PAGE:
One of Britain’s most prominent retailers has called for a major welfare boost for the poorest as pressure mounts on Chancellor Rishi Sunak to act on the cost of living crisis.
Stuart Rose, chairman of Asda and a Conservative peer, effectively backed the reintroduction of a £20-a-week increase in universal credit introduced at the start of the Covid pandemic to help people on low incomes. He said some were seeing “shocking” increases in their bills and warned that pressures were likely to linger into 2024.
“We have a national economic emergency and we all have to come together and solve it,” he told the Observer. “Doing nothing is not an option. We have to act and act fast. Even if things improve next year, prices will continue to rise as inflation falls. The people we need to worry about are those with the lowest incomes. They are really fighting.”
Rose is the latest conservative senior business figure to urge immediate action. Last week, Tesco chairman John Allan called for support, saying there was now an “overwhelming case” for a windfall tax on energy companies to help those suffering the most from the cost-of-living crisis. Rose said he was “nervous about a windfall tax” and believed direct, targeted help for lower earners was a better approach.
“I think it needs to be done through welfare, it needs to be carefully targeted,” he said. “It has to be an intervention that makes a significant difference to people. I don’t know how people with lower salaries and a couple of kids are going to get by this year. If you have a disease, you give medicine until you are cured and then you take it off. You just have to explain it carefully. People will understand. You would be having a very, very specific intervention that makes a significant difference to people – the equivalent of £1,000 a year.
“It is shocking. This has been going on for months, if not longer. It’s shocking that it just looks like we saw it coming.
“The second thing to say is that this is not going to be temporary. This will have a continuing effect on the economy and therefore consumers through 2024. That’s a big deal.”
His intervention comes after Sunak said an old computer system used by the Department for Work and Pensions (DWP) prevented him from increasing benefits further in the spring statement. He admitted that citing glitches “sounds like an excuse,” but was told there might only be a once-a-year raise for people with some benefits.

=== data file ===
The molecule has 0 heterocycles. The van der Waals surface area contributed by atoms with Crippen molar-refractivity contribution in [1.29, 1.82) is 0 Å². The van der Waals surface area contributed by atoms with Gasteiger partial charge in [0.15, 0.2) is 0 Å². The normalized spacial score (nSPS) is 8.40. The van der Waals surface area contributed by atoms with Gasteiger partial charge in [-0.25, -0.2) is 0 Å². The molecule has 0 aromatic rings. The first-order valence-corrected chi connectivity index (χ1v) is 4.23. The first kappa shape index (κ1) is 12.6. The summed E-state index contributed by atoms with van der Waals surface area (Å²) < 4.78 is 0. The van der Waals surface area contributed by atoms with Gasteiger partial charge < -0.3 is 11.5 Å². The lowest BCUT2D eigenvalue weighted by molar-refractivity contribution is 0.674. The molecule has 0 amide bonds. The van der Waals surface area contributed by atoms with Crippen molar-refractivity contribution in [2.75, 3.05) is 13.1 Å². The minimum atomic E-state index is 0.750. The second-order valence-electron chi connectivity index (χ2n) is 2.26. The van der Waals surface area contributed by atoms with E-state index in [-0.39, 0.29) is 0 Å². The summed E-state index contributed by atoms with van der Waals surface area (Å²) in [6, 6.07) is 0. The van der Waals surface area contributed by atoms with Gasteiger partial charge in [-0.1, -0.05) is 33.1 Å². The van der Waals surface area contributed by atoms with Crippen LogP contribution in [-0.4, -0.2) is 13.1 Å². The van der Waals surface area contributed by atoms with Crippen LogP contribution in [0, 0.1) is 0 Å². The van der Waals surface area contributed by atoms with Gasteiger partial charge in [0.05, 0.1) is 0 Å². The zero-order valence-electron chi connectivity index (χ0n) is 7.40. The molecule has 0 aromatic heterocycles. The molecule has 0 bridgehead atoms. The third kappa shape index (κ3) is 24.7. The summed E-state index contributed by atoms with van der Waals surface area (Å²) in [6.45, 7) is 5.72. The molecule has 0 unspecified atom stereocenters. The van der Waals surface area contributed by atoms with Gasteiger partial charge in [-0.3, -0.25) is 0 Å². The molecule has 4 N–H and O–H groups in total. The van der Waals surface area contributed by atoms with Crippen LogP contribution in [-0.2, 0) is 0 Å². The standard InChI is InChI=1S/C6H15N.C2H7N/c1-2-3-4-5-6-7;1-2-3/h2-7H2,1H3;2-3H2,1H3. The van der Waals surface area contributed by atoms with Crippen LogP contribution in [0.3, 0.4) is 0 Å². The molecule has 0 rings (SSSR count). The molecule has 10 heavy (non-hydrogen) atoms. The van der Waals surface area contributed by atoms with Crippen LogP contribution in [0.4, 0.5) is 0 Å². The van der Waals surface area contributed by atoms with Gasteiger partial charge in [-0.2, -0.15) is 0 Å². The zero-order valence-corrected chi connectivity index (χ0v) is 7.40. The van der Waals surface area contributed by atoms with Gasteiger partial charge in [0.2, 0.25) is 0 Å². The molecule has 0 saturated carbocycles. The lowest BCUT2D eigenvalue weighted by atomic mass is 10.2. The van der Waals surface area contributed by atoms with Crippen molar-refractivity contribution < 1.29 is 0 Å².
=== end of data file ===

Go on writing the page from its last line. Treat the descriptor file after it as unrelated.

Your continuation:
Several Conservatives have been pushing for action. Boris Johnson has refused to rule out introducing a windfall profits tax, while Sunak has suggested it could be an option if energy companies don’t invest in the UK. However, many parliamentarians want tax cuts to be brought forward or to be helped through the benefits system. The government increased benefits by 3% when inflation is running at 7% and is expected to hit 10% by the end of the year.
Rose, a figurehead in the Stay Before the EU referendum campaign, lamented the fact that he felt he was “not allowed” to cite the impact of Brexit on the cost of living crisis. “It is the single largest economic disaster that has befallen this country, and it will have a continuing negative effect for some time.
“It has been conveniently camouflaged and ignored due to Covid. It was the best excuse the government had to cover up all the negative effects of Brexit. Transportation, insurance, freight, administration and labor costs have increased. It has created the problem we have with Northern Ireland. Trade with Europe is down by an amount greater than any new trade we got from overseas forays, where people were running around the world saying, ‘We have another trade deal.’ We can’t reverse it, but my God, at some point someone has to be honest and have a proper balance. No one wants to be seen as a ‘Remoaner’, but it’s actually quite shocking. If it wasn’t so shocking, it would be comical.”
He said he believed a politician would emerge in the next generation willing to champion a closer relationship with Europe again: “There is a young man or woman, probably already around, who will be standing on an orange box in 10 or 15 years.” he time, saying, ‘I have this vision.’ I think we will be back in Europe, kind of differently structured, but closer to the Europeans in some kind of trade, in the mid-2030s. That’s my prediction.”